Remember that imaginary 9-square foot box? The Navy has proved that accuracies of this type are possible in autolanding exercises with F/A-18s and other aircraft on carriers and land facilities, using a modified, prototype JPALS system in conjunction with RTK. The service also has demonstrated the system’s immunity to GPS jamming....

...But JPALS has the answer here, too. Real-time corrections for deck movement, derived from the carrier’s inertial navigation system, are continually uplinked to an aircraft, as it makes its final approach. The corrections are fed to the autoland system, which makes attitude adjustments all the way to touchdown–or, more precisely, to the point of placing the arrester hook exactly between the second and third arrester cables, four of which are stretched across the deck 40 feet (12.2 meters) apart. JPALS will bid farewell to the "bolter," that colorful expression used by naval aviators for an aircraft whose arrester hook misses the cables and is forced to make a missed approach. But in tomorrow’s Navy, bolters may simply be an undesirable impediment to 4D, high-speed traffic flows...."

Source: http://www.aviationtoday.com/print/av/i ... 12893.html

Somefing more ofisial? viewtopic.php?f=22&t=14115&p=256698&hilit=LAAS#p256698
A Hybrid Integrity Solution for Precision Landing and Guidance
April 2004 Kenn L. Gold and Alison K. Brown | NAVSYS Corporation

"Abstract
NAVSYS Corporation has designed a hybrid integrity monitoring solution for precision approach and landing in a GPS environment degraded by RF interference. The integrity solution described in this paper leverages the capabilities of next generation digital spatial processing and ultra-tightly-coupled (UTC) GPS/inertial integrated military User Equipment (UE). The design includes a spatial environment integrity monitor, a GPS/inertial RAIM solution that allows detection of small error drift rates before the blended solution can be corrupted and an integrity monitoring function embedded within the Kinematic Carrier Phase Tracking (KCPT) algorithms which provides a level of confidence on the final KCPT solution. Simulation results showing the expected performance of some aspects of this multi-level integrity monitoring approach are presented. A design for an aircraft GPS/inertial digital spatial processing receiver, the HAGR-A, is also included. This receiver, which is based on the NAVSYS Software GPS Receiver, will be used as a test bed for implementation and testing of these integrity monitoring techniques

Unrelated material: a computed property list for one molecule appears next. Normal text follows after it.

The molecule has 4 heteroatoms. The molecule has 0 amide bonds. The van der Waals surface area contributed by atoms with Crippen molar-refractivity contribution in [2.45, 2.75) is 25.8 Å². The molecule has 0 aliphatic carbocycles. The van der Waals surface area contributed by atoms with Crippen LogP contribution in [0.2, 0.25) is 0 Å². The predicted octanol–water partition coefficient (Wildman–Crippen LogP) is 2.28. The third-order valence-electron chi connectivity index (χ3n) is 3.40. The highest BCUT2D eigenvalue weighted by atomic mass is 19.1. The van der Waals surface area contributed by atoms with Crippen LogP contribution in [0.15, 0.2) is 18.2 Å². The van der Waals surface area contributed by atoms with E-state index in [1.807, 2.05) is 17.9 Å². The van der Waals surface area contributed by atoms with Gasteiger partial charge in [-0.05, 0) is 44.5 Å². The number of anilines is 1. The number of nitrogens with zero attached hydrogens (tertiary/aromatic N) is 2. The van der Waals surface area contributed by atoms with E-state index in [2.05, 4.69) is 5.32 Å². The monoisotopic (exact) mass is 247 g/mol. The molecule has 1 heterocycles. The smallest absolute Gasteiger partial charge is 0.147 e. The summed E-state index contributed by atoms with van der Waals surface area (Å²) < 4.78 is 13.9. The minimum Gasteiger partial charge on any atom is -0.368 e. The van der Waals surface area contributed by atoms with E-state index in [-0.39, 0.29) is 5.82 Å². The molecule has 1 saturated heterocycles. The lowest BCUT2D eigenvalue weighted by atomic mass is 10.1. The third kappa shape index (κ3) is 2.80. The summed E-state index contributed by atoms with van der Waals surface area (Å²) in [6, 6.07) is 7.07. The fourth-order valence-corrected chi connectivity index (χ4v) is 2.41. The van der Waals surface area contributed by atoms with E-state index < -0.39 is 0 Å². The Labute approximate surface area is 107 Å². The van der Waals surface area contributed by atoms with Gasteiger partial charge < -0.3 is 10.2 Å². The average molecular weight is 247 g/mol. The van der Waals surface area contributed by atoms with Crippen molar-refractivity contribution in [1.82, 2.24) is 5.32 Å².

Shipboard Relative GPS (SRGPS)
The Joint Precision Approach and Landing (JPALS) Shipboard Relative GPS Concept (SRGPS) is illustrated in Figure 1. The goal of the SRGPS program is to provide a GPS-based system capable of automatically landing an aircraft on a moving carrier under all sea and weather conditions considered feasible for shipboard landings. The presently utilized Aircraft Carrier Landing System (ACLS) is a radar-based system which was developed more than 30 years ago and has a number of limitations that make the system inadequate to meet present and future ship-based automatic landing system requirements. The goal of SRGPS is to monitor and control up to 100 aircraft simultaneously throughout a range of 200 nautical miles from the landing site. Integrity monitoring is especially important for the last 20 nm of an approach, and accuracy requirements are 30 cm 3-D 95% of the time.

The SRGPS architecture provides a precision approach and landing system capability for shipboard operations equivalent to local differential GPS systems used ashore, such as the FAA's Local Area Augmentation System (LAAS). A relative navigation approach is used for SRGPS with the "reference station" installed on a ship moving through the water and pitching, rolling, and yawing around its center of motion. In addition, the ship's touchdown point may translate up/down (heave), side to side (sway), and fore and aft (surge).

Since the shipboard landing environment is much more challenging than ashore, the SRGPS approach must use kinematic carrier phase tracking (KCPT) to achieve centimeter level positioning relative to the ship’s touchdown point. Faulty measurements, even if detected prior to transmission, impact system performance. Therefore, improvements are needed in the SRGPS shipboard reference station and signal processing to assure the continuity and integrity of the SRGPS corrections. Of particular concern are: (a) the robustness to signal blockages from the ship’s superstructure; (b) the ability to operate in the presence of multipath while maintaining the carrier-phase and pseudo-range integrity; and (c) the ability to continue operation in the presence of radio frequency (RF) interference (from both normal ship operations and jammers) in a tactical environment...."

Source: http://www.navsys.com/papers/04-04-001.pdf (0.35Mb) [no longer there if anyone interested I could probably find it to attach here?]
RAN FAA A4G Skyhawk 1970s: https://www.faaaa.asn.au/spazsinbad-a4g/ AND https://www.youtube.com/channel/UCwqC_s6gcCVvG7NOge3qfAQ/
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Unread post14 Apr 2019, 05:31

:devil: The ROBOT ONLY certified JPALS got it aboard on centerline as videos attest (could be just a repeat though). :devil:

X-47B ILARTS PLAT Carrier Approach Arrest View https://www.youtube.com/watch?v=Huhxyucp_AM

X-47B Program Update [seven CVN approaches via Nose Wheel Camera] https://www.youtube.com/watch?v=V0b384xslgI

7 X-47B CVN Carrier Approach Touchdowns Nose Camera View https://www.youtube.com/watch?v=qgkoTu4JS-Y





RAN FAA A4G Skyhawk 1970s: https://www.faaaa.asn.au/spazsinbad-a4g/ AND https://www.youtube.com/channel/UCwqC_s6gcCVvG7NOge3qfAQ/